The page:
There are several, lets say ‘laws’, which ultimately govern life on earth as we all know it. Firstly, all living beings need to extract energy from some source, in order to live and grow. The food chain: stemming from all forms of life on earth, from single celled organisms, to blue whales. The pathways through which energy and nutrients can be transferred are wide and varied. They interconnect and overlap to make a food web, split into trophic levels (National Geographic). We might first visualise this as almost hierarchical, but energy sources can come from all trophic levels. For example, krill, a tiny shrimp type of marine animal, source their energy from single celled organisms called phytoplankton (Nat Geo). Krill themselves make up the main food source of blue whales, who reside at the third trophic level. Interestingly, all living things excrete their waste products.
Naturally, we all follow an identical life cycle. Essentially, this life cycle can be split up into growth and development, reproduction and death. We all need the energy and nutrients to survive and follow this path until the eventual reality.
Briefly, let us explore human capability as well. Extraordinary! What truly differentiates us, then, as homo sapiens, to other living animals? Such is the question that scientists, philosophers and theologians have struggled with over the centuries. Various branches of ‘homo’ have demonstrated increases in brain capacity, growth in intelligence and progress in tool use over time. Eventually, we arrive at full Homo Sapiens capability somewhere between 100,000-200,000 years ago. We continue to physically evolve, with studies suggesting that our species is evolving into traits such as delayed menopause and out of traits such as goose bumps (Emmanuel Fabella). Like other living beings, the physiological man follows the same evolutionary factors that cause animals to evolve. So, what is the essential difference?
Let us first assume that it is our underlying ability to devise and employ mental concepts, as well as physical tools. Taking Descartes line of thought, do we distinguish other living beings as “automata”, machines, the product of their basic biology? For example, the stomach organ may inform an animal that he is hungry, triggering a response in him to feed. Perhaps, at least in most cases, the rest of nature is simply governed by this kind of disposition of organs. Whilst birds, fish, insects and other living things do show some limited capability of tool use and manipulation of their surroundings also, this capability seems to remain static over huge periods of geological time. In which case, what principle of motion sets us apart?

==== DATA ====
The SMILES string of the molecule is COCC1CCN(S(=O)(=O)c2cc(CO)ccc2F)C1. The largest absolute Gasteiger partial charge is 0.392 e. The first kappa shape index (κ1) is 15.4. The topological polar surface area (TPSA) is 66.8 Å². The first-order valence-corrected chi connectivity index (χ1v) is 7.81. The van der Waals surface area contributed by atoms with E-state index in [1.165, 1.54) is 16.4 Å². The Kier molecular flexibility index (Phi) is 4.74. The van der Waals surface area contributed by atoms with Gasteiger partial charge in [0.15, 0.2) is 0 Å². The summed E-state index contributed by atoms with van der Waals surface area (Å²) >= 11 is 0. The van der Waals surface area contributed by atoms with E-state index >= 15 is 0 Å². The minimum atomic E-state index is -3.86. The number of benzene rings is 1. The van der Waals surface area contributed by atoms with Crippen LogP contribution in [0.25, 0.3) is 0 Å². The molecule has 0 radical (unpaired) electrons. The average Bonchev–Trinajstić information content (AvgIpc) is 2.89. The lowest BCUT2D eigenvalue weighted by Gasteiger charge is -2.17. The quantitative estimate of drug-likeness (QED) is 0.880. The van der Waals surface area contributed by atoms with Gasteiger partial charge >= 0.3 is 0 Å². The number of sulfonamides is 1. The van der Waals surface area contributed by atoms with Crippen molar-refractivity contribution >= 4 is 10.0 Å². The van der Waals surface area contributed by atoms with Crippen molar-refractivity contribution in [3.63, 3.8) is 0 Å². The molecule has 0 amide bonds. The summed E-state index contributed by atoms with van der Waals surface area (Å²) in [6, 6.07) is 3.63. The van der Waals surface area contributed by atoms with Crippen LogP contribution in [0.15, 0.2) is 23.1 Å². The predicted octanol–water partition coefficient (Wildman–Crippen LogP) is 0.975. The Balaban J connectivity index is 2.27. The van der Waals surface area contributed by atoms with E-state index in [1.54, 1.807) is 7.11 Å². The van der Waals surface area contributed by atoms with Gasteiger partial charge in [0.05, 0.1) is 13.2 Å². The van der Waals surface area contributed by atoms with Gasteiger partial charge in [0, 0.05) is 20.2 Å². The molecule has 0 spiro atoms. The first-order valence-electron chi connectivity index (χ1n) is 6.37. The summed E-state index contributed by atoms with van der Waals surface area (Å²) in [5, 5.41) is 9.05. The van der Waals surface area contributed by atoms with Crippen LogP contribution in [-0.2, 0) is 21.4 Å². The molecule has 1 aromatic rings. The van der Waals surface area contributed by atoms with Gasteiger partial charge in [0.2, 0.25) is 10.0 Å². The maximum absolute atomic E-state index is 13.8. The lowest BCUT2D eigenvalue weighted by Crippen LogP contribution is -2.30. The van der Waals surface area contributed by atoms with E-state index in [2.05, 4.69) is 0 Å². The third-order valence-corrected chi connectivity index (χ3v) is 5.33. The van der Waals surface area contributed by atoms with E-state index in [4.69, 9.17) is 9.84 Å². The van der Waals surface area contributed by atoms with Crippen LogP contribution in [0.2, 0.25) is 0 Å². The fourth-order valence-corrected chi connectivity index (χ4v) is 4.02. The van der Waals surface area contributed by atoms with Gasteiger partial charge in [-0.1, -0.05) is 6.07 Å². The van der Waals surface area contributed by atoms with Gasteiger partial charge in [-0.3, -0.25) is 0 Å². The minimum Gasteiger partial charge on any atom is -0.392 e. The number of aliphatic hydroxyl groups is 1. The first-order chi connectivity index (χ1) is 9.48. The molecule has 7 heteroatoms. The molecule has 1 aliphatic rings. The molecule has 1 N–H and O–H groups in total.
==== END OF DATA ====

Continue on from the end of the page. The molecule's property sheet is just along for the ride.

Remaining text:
Primarily, the ability to self-reflect springs to mind; our ability to think virtually, to have an understanding of our own consciousness, our own purpose, our choices and feelings. This might explain why humankind is not threatened by nature, but why growing concerns over threats posed by Artificial Intelligence become more poignant.
However, our ability to use tools such as machine learning might also differentiate us from other living things. In his book ‘Human Purpose and Transhuman Potential’, Chu identifies technology as being one of the structure-building processes that makes us unique. He also sets out two other human traits that we have vaguely touched upon; symbolic abstract thinking and higher consciousness. These self-reflective qualities have allowed us, as humans, to not only Higher Consciousness Symbolic Abstract Thinking Structure Building 22 question ourselves but to ask questions. This ability has enabled humanity, through enormous scientific and microscopic progression, to ‘see’ to the edge of space and time, as well as down to the smallest particles of matter. Our ‘meta-wondering’ capability unleashes “a way for the cosmos to know itself” (Carl Sagan).
However, as Chu points out, our uniquely human traits might also represent a realm that is teeming with untapped potential. In the modern world, how much time do we truly spend self-reflecting? What is our purpose? What is the meaning of life? Where do we come from? With more distractions in the new age than ever, these deep philosophical questions appear to hold less significance for millennials and so forth.
It is our ability not only to reason, but to imagine, to see beyond what the eye beholds, that makes us human. Given so, the question of the Trinity and Christ in light of where we are now and where we could be is one of great substance. Today, our global perception of God and Faith is vastly different to what it once was. Quite simply, a strongly antireligious trend has developed in our society since The Enlightenment. One fundamental aim of this booklet is to counter these arguments by reasoning that our human potential may best be uncovered by using current scientific developments to advise how we believe in faith, rather than to discount the existence of God himself.